Sunday, January 24, 2010

Arcade Toys – Daryle Lambert's Antique and Collectibles Blog – Smart marketing.

Arcade Car for the Ages - Thanks to

The first company I would like to discuss is the Arcade Manufacturing Company. This small company was founded in 1885 and produced industrial castings and household goods, but no toys. After a disastrous fire in 1892, they rebuilt and toys started appearing in their catalogs. But it wasn't until the early 1900's that they began to put out 50 page catalogs of toys that included small stoves, banks, trains and even a few items like pile-drivers. There was a wonderful article on Arcade toys in the Monday July15, 1996 issue of the Antique Week. You may be able to find it on the internet or Antique Week may provide you with one if you contact them. Why would I suggest going to the trouble of getting this information on Arcade toys? This may answer that question. In September of 2004, a circa 1932 Arcade Cab sold for $20,350.

The company continued along but it wasn't until a young man came to the company with a very unusual idea that it really prospered. His idea was to make toy copies of vehicles that were the leading ones being used during those days, such as Yellow Cab, General Motors, Ford, Deere and Harvester. Approaching these companies for their okay to duplicate their brands, he would give them exclusive right to use his toys for their advertisements. This was so successful that by 1927 they had to build larger facilities. However, it wasn't going to last long because the Great Depression was coming their way. The company was purchased in 1946 by Rockwell Manufacturing Co. and they soon discontinued the toy line. Even though this company was a little before my time, through my research I have found that they were one of the better toy makers ever, especially in the United States. They produced quality cast iron toys that have lasted through the ages and often, when found today, they are nearly as good as new. Probably the thing that distinguishes them from other manufacturers was the attention to detail. If you own one of their toys today, you know what the real item looked like back in the 20's and 30's.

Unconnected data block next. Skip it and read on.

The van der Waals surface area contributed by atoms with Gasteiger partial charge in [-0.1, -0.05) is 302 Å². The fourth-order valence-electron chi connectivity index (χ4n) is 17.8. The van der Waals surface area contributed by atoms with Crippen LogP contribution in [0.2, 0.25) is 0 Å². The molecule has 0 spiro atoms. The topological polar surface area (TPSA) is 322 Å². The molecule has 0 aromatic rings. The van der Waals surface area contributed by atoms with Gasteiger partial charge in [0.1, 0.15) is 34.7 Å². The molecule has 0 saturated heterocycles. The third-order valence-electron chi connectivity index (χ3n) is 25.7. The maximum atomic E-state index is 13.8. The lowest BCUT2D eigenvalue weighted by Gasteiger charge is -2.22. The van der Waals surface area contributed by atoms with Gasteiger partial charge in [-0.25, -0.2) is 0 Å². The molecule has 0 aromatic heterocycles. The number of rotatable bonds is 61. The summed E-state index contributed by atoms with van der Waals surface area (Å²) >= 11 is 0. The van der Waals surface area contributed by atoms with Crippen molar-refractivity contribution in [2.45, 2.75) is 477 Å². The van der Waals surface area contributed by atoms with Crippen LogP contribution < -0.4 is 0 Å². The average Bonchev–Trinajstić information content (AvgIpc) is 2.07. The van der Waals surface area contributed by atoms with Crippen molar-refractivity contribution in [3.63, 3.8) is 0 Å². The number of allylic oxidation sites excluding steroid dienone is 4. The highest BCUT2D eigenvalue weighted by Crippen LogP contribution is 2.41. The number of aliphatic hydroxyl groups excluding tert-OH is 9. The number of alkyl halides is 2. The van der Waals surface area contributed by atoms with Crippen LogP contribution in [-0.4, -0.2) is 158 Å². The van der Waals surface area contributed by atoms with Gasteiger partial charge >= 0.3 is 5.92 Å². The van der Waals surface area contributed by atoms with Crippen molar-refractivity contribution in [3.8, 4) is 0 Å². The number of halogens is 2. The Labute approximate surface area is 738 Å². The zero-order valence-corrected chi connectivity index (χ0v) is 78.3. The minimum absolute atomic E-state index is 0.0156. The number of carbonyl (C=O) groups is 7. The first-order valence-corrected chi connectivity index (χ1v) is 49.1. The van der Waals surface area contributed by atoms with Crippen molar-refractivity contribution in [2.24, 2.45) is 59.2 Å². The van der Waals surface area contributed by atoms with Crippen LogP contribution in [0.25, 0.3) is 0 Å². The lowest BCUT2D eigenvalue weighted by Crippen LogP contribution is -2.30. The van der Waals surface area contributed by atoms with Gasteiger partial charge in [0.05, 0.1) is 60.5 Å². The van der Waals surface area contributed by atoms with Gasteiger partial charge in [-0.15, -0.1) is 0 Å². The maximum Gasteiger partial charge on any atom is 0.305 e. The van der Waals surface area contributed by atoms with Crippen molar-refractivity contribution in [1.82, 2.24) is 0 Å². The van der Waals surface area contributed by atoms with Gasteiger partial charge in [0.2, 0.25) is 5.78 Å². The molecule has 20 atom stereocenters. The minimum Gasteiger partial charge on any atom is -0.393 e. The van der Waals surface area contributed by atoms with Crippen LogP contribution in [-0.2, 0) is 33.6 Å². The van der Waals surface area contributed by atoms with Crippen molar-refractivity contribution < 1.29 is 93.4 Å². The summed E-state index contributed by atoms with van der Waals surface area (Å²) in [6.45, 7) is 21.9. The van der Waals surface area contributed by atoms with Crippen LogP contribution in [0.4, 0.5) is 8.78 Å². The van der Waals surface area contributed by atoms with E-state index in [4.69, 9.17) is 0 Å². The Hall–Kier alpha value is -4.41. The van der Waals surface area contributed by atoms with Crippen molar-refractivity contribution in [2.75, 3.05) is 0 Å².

If you acquire O'Brien's book on collector toys, there is a full section on Arcade toys with pictures. Some of my favorites are the Steamroller, Century of Progress Bus and the Double Decker Bus. The car lines are quite popular with the automobile collectors and the farm implements are also highly sought after.

These little jewels can command prices in the thousands if the are in near mint condition and regardless of that, there is a ready market for any Arcade toy.

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